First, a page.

Moreover, over time, integrated companies get better at meeting the needs of consumers, closing the performance and delivering functionality and reliability at or above the expectations of consumers. Yet, once companies overshoot the desired performance, nonintegrated competitors disrupt the integrated leader. These competitors are typically modular in nature which allows them to compete on the criteria in the upper left of the diagram – speed, responsiveness, and convenience because they can update and redesign individual subsystems without having to redesign everything, as the entirely vertically integrated incumbent does.

Further, Christensen’s’ theory of Interdependence and Modularity can be applied to the digital advertising landscape. Specifically, the vertically integrated, walled garden structure of both Facebook and Google is the result of their effort to close the performance gap that exists in digital advertising. Digital marketers are all too familiar with the challenges of attribution and the inability to accurately measure the ROI of marketing initiatives. To take it a step further, you could argue that the walled garden structure of Facebook and Google is necessary, as sharing the information with their clients would only imped the speed at which each company closes the current performance gap that exists.

However, industry consensus is that attribution challenges and ROI accuracy will be overcome in the near to medium future. At that point in time, the platforms of Google and Facebook will be forced to evolve, as tinkering with new features and functionality will no longer be in the interest of CMO’s. Instead, the focus and key performance driver will be learning. In this world, Google and Facebook will have two choices 1) cooperate and provide data to its clients to help them learn and foster closer relationships with their consumers, or 2) suffer the consequences of the commoditization of their data, resulting in lower advertising revenues.  However, if theory holds, option number two is likely to become a reality no matter what, as more nimble and modular companies come along to disrupt Facebook and Google because of their ability to quickly identify and conveniently match consumers across channels, with or without the help of Google and Facebook, because of 100% addressable media and accurate ROI measurement.

Exceptionalism is Dangerous

By no means is the prediction above inevitable. Specifically, the industry landscape will be shaped largely by the actions of both Facebook and Google. Both companies operate at large enough scale that it’s not inconceivable that they both can effectively execute actions that deter the entrance of smaller competitors. In addition, both companies have shown both a skill and willingness to acquire businesses that pose a threat to their core operations. However, to argue that the above prediction will not manifest itself in some shape or form would be to contend that the digital ecosystem/internet is exceptional in some way, which is a view that I think has proven to be misguided time and time again when it comes to technology, the internet, and business in general.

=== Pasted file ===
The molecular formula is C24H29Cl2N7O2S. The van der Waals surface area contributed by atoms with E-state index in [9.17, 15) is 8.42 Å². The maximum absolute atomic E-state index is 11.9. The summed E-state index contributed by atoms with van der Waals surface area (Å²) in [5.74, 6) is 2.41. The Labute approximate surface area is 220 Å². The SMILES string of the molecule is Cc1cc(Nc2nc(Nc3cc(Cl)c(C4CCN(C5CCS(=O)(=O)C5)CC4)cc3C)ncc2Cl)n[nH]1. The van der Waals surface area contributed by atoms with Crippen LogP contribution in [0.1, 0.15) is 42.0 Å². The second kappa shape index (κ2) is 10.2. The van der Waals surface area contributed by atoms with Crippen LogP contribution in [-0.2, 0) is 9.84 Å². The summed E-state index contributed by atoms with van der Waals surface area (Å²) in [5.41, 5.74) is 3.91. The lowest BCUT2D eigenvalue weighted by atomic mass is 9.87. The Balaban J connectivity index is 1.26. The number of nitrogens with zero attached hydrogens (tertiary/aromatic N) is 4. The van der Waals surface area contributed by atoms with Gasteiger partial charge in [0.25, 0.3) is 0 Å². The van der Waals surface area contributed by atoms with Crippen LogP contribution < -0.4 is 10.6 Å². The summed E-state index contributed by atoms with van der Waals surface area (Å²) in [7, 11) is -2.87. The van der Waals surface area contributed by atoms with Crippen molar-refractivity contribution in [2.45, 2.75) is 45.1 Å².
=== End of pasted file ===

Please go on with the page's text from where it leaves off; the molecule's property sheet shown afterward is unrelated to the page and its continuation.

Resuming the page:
Choosing The Right Pair of Glasses

You see what you expect to see.

Nothing is inherent.
Change is always possible.

In 1454 the German goldsmith Johannes Gutenberg invented the printing press. 1454, a time when most people couldn’t read, yet alone use a printing press to write or type!

In 1901, Wilbur Wright told his brother Orville that man would not fly for fifty years. Two years later, the brothers built and flew the world’s first plane.

Grover Cleveland, the 22nd and 24th president of the United States, remarked in 1905 that, “sensible and responsible women do not want to vote. The relative positions to be assumed by man and woman in the working out of our civilization were assigned long ago by a higher intelligence than ours.”

In 1909, the Scientific American published, “the fact that the automobile has practically reached the limit of its development is suggested by the fact that during the past year no improvements of a radical nature have been introduced.”

In 1977, Kenneth Olsen, president and founder of Digitial Equipment Corporation, a major American company in the computer industry at the time, remarked, “there is no reason for any individual to have a computer in their home.”

Nothing is inherent.
Change is always possible.

Yet, our brains make it difficult for us to embrace this reality. As, for the most part, we do not first see and then define, we define first and then see.

As humans, our tendency to categorize is reflexive, automatic. We need to know what something is before we can figure out how were supposed to relate to it.

Hence, our frame of reference and categorization of people, brands, products, and ideas impact how we view the world.

This frame of reference impacts how we interact with people. Our ability to build relationships.